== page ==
A Geographical History of Distilling in Nineteenth-Century Kentucky
While other industries chase after the new and improved, bourbon makers celebrate traditions that hearken back to an authentic frontier craft. Distillers enshrine local history in their branding and time-tested recipes, and rightfully so. Kentucky's unique geography shaped the whiskeys its settlers produced, and for more than two centuries, distilling bourbon fundamentally altered every aspect of Kentucky's landscape and culture.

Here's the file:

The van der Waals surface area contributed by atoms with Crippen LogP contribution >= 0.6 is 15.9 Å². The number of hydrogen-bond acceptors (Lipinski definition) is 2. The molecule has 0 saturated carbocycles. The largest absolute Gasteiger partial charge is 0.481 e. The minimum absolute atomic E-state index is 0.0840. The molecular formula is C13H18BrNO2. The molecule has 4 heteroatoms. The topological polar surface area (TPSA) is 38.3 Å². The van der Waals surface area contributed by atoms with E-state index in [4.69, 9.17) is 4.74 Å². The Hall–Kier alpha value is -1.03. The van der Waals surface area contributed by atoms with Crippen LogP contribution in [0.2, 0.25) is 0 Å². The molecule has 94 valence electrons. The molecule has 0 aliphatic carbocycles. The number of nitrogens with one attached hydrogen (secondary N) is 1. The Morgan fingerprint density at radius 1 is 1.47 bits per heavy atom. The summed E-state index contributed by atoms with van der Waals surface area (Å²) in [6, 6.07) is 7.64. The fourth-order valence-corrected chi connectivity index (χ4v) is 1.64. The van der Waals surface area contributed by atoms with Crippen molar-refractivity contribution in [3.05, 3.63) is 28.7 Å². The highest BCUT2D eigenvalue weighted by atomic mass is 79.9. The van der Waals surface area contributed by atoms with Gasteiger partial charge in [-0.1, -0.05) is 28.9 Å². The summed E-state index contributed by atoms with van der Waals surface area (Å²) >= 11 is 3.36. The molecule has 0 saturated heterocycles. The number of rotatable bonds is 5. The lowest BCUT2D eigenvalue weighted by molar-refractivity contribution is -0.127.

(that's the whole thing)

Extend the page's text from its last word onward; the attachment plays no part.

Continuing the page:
Making Bourbon: A Geographical History of Distilling in Nineteenth-Century Kentucky illuminates how the specific geography, culture, and ecology of the Bluegrass converged and gave birth to Kentucky's favorite barrel-aged whiskey. Expanding on his fall 2019 release Bourbon's Backroads, Karl Raitz delivers a more nuanced discussion of bourbon's evolution by contrasting the fates of two distilleries in Scott and Nelson Counties. In the nineteenth century, distilling changed from an artisanal craft practiced by farmers and millers to a large-scale mechanized industry. The resulting infrastructure -- farms, mills, turnpikes, railroads, steamboats, lumberyards, and cooperage shops -- left its permanent mark on the land and traditions of the commonwealth. Today, multinational brands emphasize and even construct this local heritage. This unique interdisciplinary study uncovers the complex history poured into every glass of bourbon.